While I cannot give you any hard estimates, there are a number of points that can be addressed in your question.
First, this is going to be a huge calculation, no matter what, even a single point with a super simple non-hybrid DFT functional like PBE is going to be very demanding.
Second, while you specified Orca as your software of choice, most of the points I make should be fairly generic across the various state-of-the-art linear-scaling CC implementations in Orca, Molpro, MRCC, etc.
With that in mind, using DF/RI (and also probably integral-direct) methods will be unavoidable. Using AutoAux would be a bad idea, it generates large unoptimized auxiliary basis sets that generally should only be used if there is no optimized aux basis for the main basis you are using. I have not checked, but I would think that def2-TZVPPD is popular enough that aux basis availability is not a problem.
I am not familiar with wB97X-2-D and a brief google search had no relevant hits, but "except that the relaxed density be used for the "-2" part" suggests it might be a new double hybrid. This raises more problems, as computing regular RI-MP2 would not be feasible, so you would need to use DLPNO-MP2 or whatever linear-scaling MP2 implementation you have available to compute the PT2 contribution, which might be technical a problem as some implementations might not support using non-HF references.
Either way, trying to use a relaxed (DLPNO-)MP2 density in your double hybrid is probably not going to be feasible, even if it is implemented (which I doubt), computing the relaxed MP2 density is somewhat expensive. But IIRC many double hybrids perform just fine without relaxed MP2 density, so if wB97X-2-D really demands the use of relaxed densities, you would probably want to consider using a different functional that does not require the relaxed MP2 density.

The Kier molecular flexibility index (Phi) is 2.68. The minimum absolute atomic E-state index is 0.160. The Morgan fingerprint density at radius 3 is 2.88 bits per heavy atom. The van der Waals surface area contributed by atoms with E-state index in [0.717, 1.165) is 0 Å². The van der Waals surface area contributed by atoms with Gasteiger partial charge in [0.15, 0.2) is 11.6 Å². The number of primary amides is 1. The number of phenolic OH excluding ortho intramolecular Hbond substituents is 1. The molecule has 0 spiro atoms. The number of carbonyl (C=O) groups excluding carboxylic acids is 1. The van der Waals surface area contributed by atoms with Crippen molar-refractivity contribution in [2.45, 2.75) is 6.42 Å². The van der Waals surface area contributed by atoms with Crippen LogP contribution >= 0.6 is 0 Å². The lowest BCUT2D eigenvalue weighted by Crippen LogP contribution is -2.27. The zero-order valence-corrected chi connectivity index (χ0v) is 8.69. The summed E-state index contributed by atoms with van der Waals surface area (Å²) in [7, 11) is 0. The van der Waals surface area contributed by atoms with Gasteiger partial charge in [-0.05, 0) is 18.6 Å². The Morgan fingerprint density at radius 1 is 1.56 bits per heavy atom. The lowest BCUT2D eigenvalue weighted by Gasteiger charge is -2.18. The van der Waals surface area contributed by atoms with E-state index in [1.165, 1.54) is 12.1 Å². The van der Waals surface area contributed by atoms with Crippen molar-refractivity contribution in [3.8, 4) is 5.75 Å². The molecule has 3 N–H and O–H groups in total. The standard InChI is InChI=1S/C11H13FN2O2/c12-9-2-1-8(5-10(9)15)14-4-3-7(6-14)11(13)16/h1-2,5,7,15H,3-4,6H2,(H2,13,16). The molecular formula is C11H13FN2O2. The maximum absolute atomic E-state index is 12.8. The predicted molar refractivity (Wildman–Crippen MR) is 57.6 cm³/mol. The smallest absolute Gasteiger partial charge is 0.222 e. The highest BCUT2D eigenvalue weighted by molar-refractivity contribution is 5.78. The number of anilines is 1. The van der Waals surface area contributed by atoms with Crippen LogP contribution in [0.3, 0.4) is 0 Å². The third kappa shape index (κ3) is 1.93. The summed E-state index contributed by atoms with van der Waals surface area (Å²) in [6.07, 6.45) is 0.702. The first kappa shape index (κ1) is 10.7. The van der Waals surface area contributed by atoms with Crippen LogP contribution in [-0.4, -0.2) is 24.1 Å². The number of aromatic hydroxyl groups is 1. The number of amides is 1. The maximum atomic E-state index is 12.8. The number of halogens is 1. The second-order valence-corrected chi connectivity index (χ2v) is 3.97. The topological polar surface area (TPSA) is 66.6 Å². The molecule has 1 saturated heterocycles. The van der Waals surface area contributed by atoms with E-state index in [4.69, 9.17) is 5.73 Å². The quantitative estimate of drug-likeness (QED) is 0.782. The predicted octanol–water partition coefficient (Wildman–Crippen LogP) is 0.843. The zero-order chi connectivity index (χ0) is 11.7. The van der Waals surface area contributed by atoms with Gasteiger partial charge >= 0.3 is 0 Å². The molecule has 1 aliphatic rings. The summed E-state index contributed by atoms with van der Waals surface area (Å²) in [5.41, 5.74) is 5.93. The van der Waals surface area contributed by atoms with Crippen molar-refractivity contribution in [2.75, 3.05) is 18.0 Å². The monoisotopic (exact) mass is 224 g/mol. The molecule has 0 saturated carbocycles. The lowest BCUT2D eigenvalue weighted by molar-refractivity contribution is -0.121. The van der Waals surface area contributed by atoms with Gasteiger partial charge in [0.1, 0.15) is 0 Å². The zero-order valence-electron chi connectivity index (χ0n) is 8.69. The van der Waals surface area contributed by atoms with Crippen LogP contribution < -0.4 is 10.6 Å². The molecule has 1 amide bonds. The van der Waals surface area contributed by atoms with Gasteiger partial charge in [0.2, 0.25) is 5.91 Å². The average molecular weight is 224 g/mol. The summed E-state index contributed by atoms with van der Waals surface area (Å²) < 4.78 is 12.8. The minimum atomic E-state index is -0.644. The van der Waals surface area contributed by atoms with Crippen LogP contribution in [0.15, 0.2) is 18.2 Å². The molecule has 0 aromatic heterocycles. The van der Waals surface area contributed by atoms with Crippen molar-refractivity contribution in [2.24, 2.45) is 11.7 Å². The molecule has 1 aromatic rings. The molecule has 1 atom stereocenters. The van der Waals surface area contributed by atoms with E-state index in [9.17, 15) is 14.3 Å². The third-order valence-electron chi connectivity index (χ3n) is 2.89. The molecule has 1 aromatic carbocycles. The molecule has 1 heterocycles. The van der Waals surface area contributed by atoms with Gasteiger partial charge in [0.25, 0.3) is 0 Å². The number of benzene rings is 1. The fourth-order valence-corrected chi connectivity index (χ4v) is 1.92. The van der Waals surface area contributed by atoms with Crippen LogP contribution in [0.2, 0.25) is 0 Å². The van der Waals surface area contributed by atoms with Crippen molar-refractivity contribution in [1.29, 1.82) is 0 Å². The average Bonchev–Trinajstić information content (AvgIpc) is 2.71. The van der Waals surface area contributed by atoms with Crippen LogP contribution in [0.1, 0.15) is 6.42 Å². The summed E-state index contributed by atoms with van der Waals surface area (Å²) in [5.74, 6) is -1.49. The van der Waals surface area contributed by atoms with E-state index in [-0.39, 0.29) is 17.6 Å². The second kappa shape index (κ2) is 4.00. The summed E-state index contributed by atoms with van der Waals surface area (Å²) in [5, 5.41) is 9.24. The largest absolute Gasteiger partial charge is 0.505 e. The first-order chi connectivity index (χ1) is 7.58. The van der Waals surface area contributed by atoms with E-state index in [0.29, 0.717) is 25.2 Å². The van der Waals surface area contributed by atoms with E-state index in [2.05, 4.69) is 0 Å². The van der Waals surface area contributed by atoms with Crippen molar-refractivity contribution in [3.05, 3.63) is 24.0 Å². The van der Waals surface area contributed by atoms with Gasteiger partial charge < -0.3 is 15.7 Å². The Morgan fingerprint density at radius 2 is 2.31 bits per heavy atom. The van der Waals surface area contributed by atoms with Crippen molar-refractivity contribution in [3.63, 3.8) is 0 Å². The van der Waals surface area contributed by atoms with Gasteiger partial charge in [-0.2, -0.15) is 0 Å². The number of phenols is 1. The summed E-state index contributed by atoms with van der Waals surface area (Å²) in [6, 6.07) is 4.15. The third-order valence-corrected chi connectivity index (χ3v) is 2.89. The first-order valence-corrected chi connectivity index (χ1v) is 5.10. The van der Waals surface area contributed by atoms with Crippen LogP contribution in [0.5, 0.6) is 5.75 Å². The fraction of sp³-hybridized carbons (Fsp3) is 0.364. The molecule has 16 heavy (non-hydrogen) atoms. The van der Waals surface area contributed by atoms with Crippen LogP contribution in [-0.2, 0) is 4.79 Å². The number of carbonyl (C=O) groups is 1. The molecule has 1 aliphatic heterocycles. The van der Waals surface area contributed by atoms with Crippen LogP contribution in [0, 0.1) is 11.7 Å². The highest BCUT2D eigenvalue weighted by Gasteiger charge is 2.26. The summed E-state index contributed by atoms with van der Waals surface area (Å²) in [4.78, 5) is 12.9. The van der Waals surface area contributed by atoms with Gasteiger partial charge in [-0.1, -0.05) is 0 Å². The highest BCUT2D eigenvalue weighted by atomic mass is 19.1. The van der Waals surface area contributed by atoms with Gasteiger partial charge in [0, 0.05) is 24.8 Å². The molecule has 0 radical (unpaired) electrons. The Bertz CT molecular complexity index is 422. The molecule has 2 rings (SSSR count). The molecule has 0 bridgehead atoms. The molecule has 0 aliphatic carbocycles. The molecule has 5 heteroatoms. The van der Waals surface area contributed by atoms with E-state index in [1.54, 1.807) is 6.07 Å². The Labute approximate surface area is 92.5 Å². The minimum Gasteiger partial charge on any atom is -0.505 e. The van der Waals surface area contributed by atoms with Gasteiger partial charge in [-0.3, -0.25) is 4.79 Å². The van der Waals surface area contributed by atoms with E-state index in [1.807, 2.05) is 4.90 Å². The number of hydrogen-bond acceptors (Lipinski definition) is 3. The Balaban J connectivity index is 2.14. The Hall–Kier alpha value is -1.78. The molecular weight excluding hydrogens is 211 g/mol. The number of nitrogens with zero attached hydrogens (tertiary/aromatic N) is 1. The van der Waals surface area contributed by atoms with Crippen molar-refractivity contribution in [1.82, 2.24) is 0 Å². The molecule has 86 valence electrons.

The CC calculation is going to be an enormous challenge to complete. Forget hours, we are deep in the months and years territory. But there is some hope with bleeding edge software and hardware coming in the next 10 years. Take a look at this paper from the MRCC developers, where they have completed a single point LNO-CCSD(T)/def2-QZVP for a protein of 1023 atoms.
One of the most interesting observations they make, is that past ~500 atoms the post-HF part of LNO-CCSD(T) starts getting close to linear scaling, while the DF-HF step has cubic scaling and overtakes LNO-CCSD(T)! Indeed, for their 1 kiloatom LNO-CCSD(T)/def2-QZVP calculation DF-HF took 38 days while after that the post-HF steps were done in just 18 days, all on an old 6-core CPU from 2013 (!!!) and ~100 GB of RAM.
Napkin math time!
Assuming your protein is made out of CH2 units (ie. UHMWPE), you will have ~70k atoms. The post-HF part is easy to estimate if we can assume linear scaling, 18 * 70 = ~1300 days (~3.5 years) on their hardware.
The DF-HF part is a real fly in the ointment: 38 * 70^3 = ~13 megadays or ~36 thousand years.
Now, before you despair, of course we have much faster CPUs today, and in fact we will soon (~2 years) reach 100x the CPU performance that the paper used (256 cores, ~10 TFLOPS FP64). They claim to have pretty good parallel scaling, so assuming that holds, if you were to buy the fastest server that money can buy in 2025, then start the calculation, you may be able to finish it in 2027.
That is of course, assuming no algorithmic improvements or GPU implementation, both of which may make this much more feasible in the meanwhile.
So if you are an undergrad now, a single point CCSD(T)/CBS for this protein might become (barely) feasible by the time you finish your PhD, on something like a then-brand-new supercomputer node.